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Steven Spielberg reveals his least favorite 'Indiana Jones' (and he's wrong)

But don't let this turn into a pile-on on the underrated "Crystal Skull."
Harrison Ford does some of his funniest work in "Indiana Jones and the Temple of Doom." | Credit: Paramount Pictures, Getty Images

Continuing the fine tradition of great filmmakers being wrong about their own movies — see also: Quentin Tarantino dissing “Death Proof,” aka his second best film — Steven Spielberg recently chimed in about his least favorite “Indiana Jones” entry. And of course he’s wrong. He picked “Temple of Doom,” the second episode, from 1984.

Apart from revealing that even a titan of the industry can act like a Film Twitter dork — back in the ’90s, who knew the Internet would become Barry from “High Fidelity”? — Spielberg’s confession added another small headache to the world. Suddenly, everyone was up in arms, not because “Temple of Doom” is a great film being besmirched, but because he didn’t pick “The Kingdom of the Crystal Skull,” the last round, from 2008, which many believe tarnished a perfect franchise.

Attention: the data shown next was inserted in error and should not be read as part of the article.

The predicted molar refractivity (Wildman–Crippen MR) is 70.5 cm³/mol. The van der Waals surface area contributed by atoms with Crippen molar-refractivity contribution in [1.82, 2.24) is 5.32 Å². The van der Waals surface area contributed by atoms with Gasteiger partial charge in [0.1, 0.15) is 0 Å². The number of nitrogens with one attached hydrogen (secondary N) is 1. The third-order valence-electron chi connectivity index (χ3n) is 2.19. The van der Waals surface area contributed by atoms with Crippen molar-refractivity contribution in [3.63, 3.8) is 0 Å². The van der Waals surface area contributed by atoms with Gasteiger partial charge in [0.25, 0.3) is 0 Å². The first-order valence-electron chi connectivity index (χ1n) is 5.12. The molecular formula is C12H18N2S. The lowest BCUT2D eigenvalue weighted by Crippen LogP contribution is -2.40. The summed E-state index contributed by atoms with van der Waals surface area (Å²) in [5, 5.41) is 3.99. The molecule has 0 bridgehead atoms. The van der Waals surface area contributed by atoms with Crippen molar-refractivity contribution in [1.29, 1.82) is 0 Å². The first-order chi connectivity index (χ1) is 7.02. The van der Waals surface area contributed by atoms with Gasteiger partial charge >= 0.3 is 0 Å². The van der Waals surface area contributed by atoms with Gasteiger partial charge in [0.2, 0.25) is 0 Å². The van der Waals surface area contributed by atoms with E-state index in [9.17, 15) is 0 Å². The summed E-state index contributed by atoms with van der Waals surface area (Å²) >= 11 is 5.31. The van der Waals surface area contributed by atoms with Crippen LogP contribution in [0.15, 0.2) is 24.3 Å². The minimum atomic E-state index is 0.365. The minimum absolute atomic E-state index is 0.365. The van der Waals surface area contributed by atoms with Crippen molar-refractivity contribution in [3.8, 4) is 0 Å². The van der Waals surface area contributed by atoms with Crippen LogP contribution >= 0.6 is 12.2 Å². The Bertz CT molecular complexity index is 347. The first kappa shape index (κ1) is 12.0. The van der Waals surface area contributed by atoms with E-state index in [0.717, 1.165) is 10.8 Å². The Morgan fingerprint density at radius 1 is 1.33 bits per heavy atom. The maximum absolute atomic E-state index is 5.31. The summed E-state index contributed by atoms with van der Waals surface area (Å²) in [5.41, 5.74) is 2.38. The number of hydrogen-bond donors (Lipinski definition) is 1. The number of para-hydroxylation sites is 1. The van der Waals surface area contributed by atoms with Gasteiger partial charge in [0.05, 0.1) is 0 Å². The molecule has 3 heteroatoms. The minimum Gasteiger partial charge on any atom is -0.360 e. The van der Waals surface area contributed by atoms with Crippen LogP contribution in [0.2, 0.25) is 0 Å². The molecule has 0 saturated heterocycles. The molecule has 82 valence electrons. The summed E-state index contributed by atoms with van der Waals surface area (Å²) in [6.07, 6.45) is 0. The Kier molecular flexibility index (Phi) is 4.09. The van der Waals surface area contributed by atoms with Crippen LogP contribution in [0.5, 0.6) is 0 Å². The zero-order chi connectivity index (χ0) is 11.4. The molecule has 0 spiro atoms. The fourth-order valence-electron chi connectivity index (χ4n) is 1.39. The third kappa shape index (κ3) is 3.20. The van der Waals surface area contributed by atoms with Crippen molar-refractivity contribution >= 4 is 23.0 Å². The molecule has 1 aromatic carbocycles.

But everyone’s wrong: “Crystal Skull” is the worst Indiana Jones movie, but only because it’s a series that’s both sturdy and, honestly, only been great the first time. In other words, “Skull” is a flawed but very good film, at least up until its anticlimax of a climax. We don’t necessarily mind that Indiana Jones was suddenly hobnobbing with aliens, as some are. (Dude can witness religious super-powers, but he can’t meet E.T.?) And we like the controversial refrigerator joke. It’s a joke! Even with some seemingly cynical moves (e.g., casting Shia LaBeouf as Indy Jr.), it’s a deeply felt film made by someone clearly having a blast.

Oh, right, but we’re here to talk about “Temple of Doom.” It has a dazzling, breathless opening 15 minutes, turns bumpy for a while — with a white savior narrative and an openly racist dinner set piece that’s good for a five-minute-long face-palm — then gets back on track for a corker of a third act. It’s Spielberg as thrill ride architect, at one point turning the movie into a literal rollercoaster.

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But we can see why he doesn’t like it. After all, it’s personal. “Doom” isn’t just dark — it’s black-hearted. Spielberg and co-conspirator George Lucas were both going through nasty divorces at the time. Lawrence Kasdan, who’d penned “Raiders of the Lost Ark,” was so icked out by their bad vibes that he bounced from the project. You can see why: “Doom” is a film about mass child abduction, where men get their hearts ripped out and set aflame. Spielberg and Lucas are angry boys who sic gross bugs upon the token girl (Kate Capshaw). Still, who doesn’t love a movie that opens with “Anything Goes” sung in Mandarin?

Anyway, the correct order of best to least good is: “Raiders,” “Doom,” “Crusade,” “Skull.” That was easy.

 
 
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